Frank Sanders – Healing Habitats Frank graduated from Swinburne university with degree in mechanical engineering and then began work with advance engine components working on natural gas vehicle systems. After a transition into the construction industry Frank then took up a community various development roles in Africa, PNG and vanuatu and completed his Masters in international and community development with DEAKIN university. In 2014 Frank and his family took up a role to help with the establishment of a Coconut Technology Centre in the Solomon Islands. During this time Franks has work with Kokonut Pacific on their village based virgin coconut oil production system and organic farming practices. The work with Kokonut Pacific gave Frank the privilege of working with the ID Gasifier team to evaluate one of their research unit in as a means of value adding to coconut shell. Frank also adapted grass roots technology in clean cook stoves and charcoal production learnt in vanuatu to Processing coconut palm stem as a cost effective means of reducing breading sites of the Coconut Rhynocerous Beetle pest. Franks is currently working on projects with the Pacific Organic and Ethical Trade community and collaborating with Paul Taylor on application of the Kon tiki cone kiln for small holder pacific coconut plantations.
Dr Wolfram Buss is a biologist with an interest in sustainable food systems. He received a Bachelor’s degree in Biology from Justus Liebig University (2010), a Master’s degree in Environmental Protection and Agricultural Food Production from Hohenheim University and the Karlsruhe Institute of Technology (2012) and a PhD in Atmospheric and Environmental Sciences from the University of Edinburgh (2016). Wolfram has been researching on biochar since 2010. His PhD thesis presents his investigation of fate of contaminants during biochar production, as well as the fate and potential effects of contaminants and nutrients after biochar application. During his post-doctoral research at the University of Edinburgh, Wolfram explored methods to optimise biochar for nutrient provision and carbon sequestration. Wolfram is currently a visiting fellow at the Australian National University, working towards optimising biochar systems to support sustainable food and energy production.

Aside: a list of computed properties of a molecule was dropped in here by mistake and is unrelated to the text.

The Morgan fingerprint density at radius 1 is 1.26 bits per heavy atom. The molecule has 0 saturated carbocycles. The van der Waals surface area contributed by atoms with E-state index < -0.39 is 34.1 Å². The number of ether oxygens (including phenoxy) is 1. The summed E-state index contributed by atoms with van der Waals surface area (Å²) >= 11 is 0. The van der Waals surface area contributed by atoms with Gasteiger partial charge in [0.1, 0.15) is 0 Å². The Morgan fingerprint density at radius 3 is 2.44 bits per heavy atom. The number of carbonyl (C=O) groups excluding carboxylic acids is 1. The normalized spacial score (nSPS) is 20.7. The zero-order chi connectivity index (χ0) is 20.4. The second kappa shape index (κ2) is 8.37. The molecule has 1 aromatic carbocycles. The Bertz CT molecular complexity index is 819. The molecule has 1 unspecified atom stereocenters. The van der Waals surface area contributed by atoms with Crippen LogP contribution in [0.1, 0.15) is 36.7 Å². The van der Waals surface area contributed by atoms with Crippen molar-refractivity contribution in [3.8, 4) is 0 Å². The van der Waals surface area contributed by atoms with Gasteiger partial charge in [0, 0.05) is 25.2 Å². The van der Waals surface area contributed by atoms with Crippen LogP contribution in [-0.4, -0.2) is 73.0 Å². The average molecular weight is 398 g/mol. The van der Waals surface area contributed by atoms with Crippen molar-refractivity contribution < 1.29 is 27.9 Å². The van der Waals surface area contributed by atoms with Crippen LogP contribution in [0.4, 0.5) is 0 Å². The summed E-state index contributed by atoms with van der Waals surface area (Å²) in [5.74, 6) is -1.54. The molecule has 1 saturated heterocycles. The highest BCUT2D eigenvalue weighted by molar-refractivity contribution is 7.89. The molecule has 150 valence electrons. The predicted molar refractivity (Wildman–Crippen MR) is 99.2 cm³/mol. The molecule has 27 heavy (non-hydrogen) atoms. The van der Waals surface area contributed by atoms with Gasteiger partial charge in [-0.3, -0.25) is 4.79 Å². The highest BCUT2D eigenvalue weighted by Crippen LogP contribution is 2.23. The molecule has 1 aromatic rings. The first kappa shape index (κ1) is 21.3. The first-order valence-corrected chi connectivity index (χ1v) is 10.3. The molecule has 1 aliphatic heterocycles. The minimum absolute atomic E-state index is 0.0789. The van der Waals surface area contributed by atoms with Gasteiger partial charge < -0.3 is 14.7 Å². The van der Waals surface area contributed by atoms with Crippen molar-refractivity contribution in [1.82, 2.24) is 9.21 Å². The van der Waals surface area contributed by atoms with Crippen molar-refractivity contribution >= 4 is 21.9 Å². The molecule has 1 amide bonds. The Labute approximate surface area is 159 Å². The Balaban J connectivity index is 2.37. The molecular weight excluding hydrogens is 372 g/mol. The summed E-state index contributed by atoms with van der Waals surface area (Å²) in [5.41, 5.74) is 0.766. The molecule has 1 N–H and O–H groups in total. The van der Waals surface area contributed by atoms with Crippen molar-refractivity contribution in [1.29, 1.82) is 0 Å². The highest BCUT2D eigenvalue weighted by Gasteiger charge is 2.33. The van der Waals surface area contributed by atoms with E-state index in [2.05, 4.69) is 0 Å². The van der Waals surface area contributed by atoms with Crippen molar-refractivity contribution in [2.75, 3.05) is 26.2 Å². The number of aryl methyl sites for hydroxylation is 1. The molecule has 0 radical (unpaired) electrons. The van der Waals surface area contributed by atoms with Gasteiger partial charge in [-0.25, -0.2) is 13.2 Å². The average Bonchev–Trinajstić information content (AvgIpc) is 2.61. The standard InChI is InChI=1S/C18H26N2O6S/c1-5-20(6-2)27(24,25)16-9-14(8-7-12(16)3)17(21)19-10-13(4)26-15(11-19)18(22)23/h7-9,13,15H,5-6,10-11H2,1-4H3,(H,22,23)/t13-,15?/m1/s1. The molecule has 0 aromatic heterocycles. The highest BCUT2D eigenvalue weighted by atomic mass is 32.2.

Dragana Dana Stanley is an Associate Professor in Molecular Microbiology at Central Queensland University, Australia. Dana is the leader of Intestinal Health at Central Queensland University and her main research interests are manipulation of intestinal microbiota, next generation probiotic development and organic alternatives to antibiotics for livestock pathogen control. Dana is involved in both human health and livestock veterinary research promoting intestinal health in human, especially in relation to autoimmune disease and leaky gut, and in livestock, focused on poultry.
Associate Professor Alex Chaves is recognised as an expert in the measurement of methane emissions, having pioneered in vitro and in vivo techniques and assisted Brazil’s compliance with the Kyoto Protocol. He received a Special Visiting Researcher Scholarship in 2013 under the CAPES (Science Without Borders) Program (Brazil) where he worked in collaboration with EMBRAPA-CNPGL and the Federal University of Sao Joao del Rei. He visited Brazil in 2014, 2015 and 2016, in each case for a three-month period. His research was further recognized in 2014 when, after a highly-competitive selection process, he was awarded a prestigious Humboldt Fellowship for Experienced Researchers. He relocated to the University of Veterinary Medicine Hannover (TiHo) in 2015 and 2017 (in each case for a three-month period) and undertook a research collaboration (ongoing) with Prof Gerhard Breves. He is a Humboldtian for life, with various networking and other opportunities. For example, in June 2015, he was invited to attend the Humboldt Foundation’s Annual General Meeting in Berlin, where he was privileged to introduce The University of Sydney/ TiHo research collaboration to the then-President of Germany, Joachim Gauck, then-Foreign Minister (now President) of Germany, Frank-Walter Steinmeier and then-President of the Foundation, Professor Helmut Schwarz. Dr Chaves has access to the Humboldt Life Network, the online platform where Humboldtians make contacts and explore research collaborations. Since 2013, he has applied for a total of 18 grants and my research projects have been awarded more than $460,000 in funding.